Vietnam's largest waste-to-energy plant to be put into operation in Hanoi in 2020
The project of waste-to-energy plant will make an important contribution to the city’s garbage treatment.
Chairman of the Hanoi People's Committee Nguyen Duc Chung has requested the investor to complete the waste-to-energy plant project in Soc Son district, the largest one in Vietnam, in August 2020 and put it into operation in October in the same year.
Chung made the request while inspecting the construction progress of the project at the Nam Son and Soc Son waste treatment complexes on December 22.
Stressing the importance of waste treatment in a large city like Hanoi, the Hanoi mayor said the municipal government has invested a lot of resources to modernize waste collection and treatment in recent years.
The project will make an important contribution to the city’s garbage treatment, Chung added.
|Nam Son solid waste treatment plant (Soc Son district) uses modern technology. Photo: Hai Hiep|
He required Thien Y Environment Energy Joint Stock Company, the investor of the project, to pay special attention to the treatment of leachate and gas.
“The investor needs to install sensors to regularly monitoring the relevant data, supply them to the database of the municipal Department of Construction as well as make them public so as for the people in the surrounding areas to supervise waste treatment process of the plant,” Chung said.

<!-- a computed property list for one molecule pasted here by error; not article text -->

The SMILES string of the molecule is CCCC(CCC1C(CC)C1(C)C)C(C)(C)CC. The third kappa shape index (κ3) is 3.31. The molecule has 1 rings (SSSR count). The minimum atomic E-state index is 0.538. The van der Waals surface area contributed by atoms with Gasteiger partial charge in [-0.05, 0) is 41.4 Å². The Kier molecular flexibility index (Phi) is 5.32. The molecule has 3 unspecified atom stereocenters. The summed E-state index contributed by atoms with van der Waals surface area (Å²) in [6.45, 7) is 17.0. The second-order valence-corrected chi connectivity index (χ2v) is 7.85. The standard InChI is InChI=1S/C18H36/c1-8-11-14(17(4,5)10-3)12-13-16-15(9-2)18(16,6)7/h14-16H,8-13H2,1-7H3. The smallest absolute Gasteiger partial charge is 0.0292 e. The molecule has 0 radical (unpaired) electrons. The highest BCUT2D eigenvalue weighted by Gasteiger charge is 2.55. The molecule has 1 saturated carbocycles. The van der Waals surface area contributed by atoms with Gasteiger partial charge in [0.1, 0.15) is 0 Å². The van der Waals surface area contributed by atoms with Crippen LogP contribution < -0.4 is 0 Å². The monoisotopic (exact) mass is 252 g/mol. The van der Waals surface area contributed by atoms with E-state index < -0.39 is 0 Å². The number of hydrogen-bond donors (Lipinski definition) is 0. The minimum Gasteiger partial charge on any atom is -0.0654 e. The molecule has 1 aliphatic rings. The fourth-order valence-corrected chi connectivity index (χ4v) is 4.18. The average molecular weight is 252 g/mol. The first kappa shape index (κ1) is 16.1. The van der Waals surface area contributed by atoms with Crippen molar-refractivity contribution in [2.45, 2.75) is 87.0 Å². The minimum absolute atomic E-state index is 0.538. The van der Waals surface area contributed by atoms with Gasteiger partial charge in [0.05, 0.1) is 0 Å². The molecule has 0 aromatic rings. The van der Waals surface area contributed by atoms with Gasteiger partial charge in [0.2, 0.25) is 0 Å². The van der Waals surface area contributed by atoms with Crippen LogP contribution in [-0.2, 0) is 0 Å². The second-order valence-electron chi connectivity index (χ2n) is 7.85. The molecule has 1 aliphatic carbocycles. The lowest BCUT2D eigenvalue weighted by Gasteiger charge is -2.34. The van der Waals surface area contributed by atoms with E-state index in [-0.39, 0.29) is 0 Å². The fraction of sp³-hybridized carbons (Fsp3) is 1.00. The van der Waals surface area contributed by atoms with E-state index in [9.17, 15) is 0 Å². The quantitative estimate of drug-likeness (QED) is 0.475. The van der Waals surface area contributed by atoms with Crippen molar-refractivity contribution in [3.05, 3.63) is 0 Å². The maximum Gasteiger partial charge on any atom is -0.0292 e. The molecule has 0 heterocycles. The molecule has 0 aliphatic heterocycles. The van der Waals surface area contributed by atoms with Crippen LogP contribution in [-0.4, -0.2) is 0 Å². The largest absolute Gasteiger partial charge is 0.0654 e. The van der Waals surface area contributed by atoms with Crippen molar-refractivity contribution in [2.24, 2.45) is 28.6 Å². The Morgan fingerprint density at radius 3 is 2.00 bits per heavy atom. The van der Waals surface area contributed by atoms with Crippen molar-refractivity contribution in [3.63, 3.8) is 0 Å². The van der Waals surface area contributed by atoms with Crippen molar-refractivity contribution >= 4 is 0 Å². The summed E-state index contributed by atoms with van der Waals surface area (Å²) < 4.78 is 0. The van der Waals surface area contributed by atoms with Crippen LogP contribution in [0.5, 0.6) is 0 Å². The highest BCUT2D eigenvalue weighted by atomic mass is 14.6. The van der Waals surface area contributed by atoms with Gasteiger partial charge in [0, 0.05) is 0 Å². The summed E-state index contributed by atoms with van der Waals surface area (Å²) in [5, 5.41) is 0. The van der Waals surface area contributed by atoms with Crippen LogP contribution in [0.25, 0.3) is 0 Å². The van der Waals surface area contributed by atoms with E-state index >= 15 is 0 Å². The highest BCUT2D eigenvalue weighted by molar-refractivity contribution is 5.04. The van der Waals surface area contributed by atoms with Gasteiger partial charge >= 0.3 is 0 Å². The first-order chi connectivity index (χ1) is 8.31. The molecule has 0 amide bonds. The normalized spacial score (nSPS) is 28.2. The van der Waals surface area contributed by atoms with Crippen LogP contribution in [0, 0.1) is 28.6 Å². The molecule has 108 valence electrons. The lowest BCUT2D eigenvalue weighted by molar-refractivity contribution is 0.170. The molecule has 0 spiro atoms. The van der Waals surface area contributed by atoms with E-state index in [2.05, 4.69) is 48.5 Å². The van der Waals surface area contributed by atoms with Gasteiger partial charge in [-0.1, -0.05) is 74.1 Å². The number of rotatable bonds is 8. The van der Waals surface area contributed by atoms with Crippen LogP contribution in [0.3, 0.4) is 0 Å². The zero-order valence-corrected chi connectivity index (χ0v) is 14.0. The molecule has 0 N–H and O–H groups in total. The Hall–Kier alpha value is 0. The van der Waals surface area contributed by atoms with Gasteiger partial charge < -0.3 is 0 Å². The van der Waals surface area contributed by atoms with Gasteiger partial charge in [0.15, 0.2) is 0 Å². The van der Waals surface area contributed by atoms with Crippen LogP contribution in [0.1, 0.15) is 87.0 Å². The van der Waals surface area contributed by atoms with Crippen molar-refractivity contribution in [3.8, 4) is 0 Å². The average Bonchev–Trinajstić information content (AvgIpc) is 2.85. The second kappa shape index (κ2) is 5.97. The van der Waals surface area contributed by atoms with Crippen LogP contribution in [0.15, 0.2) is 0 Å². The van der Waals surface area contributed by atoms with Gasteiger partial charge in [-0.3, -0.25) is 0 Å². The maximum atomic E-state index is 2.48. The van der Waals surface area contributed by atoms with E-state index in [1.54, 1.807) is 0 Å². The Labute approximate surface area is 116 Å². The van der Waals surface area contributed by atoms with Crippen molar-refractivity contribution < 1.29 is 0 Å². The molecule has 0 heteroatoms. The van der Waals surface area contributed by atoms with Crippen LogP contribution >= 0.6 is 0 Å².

According to a representative of Thien Y Company, the project costs about VND7,000 billion (US$301 million), which was approved by the Hanoi People's Committee at the end of 2017 and implemented by a Chinese contractor.
The plant will have a processing capacity of 4,000 tons per day to help treat litter in many urban districts. It is said to use advanced European waste-to-energy technology with an estimated amount of electricity obtained from the plant of approximately 75 MW per hour.
So far, US$155 million has been invested to execute 35% of the project. To ensure its progress, the contractor said workers will work around the clock, even during national holidays.
Hanoi currently discharges an average of 6,000 tons of waste per day. When the project is put into operation, it is expected to reduce pollution that affects the lives of local residents and be cost-effective.
Waste-to-energy technology is a feasible solution for the solid waste problem in Vietnam's major cities, especially Hanoi and Ho Chi Minh City, Luu Duc Cuong, director general of the Vietnam Institute for Urban and Rural Planning told local media.
The application of the technology can reduce the volume of waste buried in landfills, Cuong said, adding that landfills have become unsustainable as they lead to leakage of hazardous elements and wastewater into the environment.
Besides, incineration should not be contemplated as a waste solution as it requires substantial use of energy such as fuel and coal, and emits significant pollutants when unsorted mass waste are burned.
Mass incineration limits the possibilities of beneficially reusing and recycling waste. Over the long-term, it is not a sustainable solution as well as environmentally and economically impractical, the experts explained.
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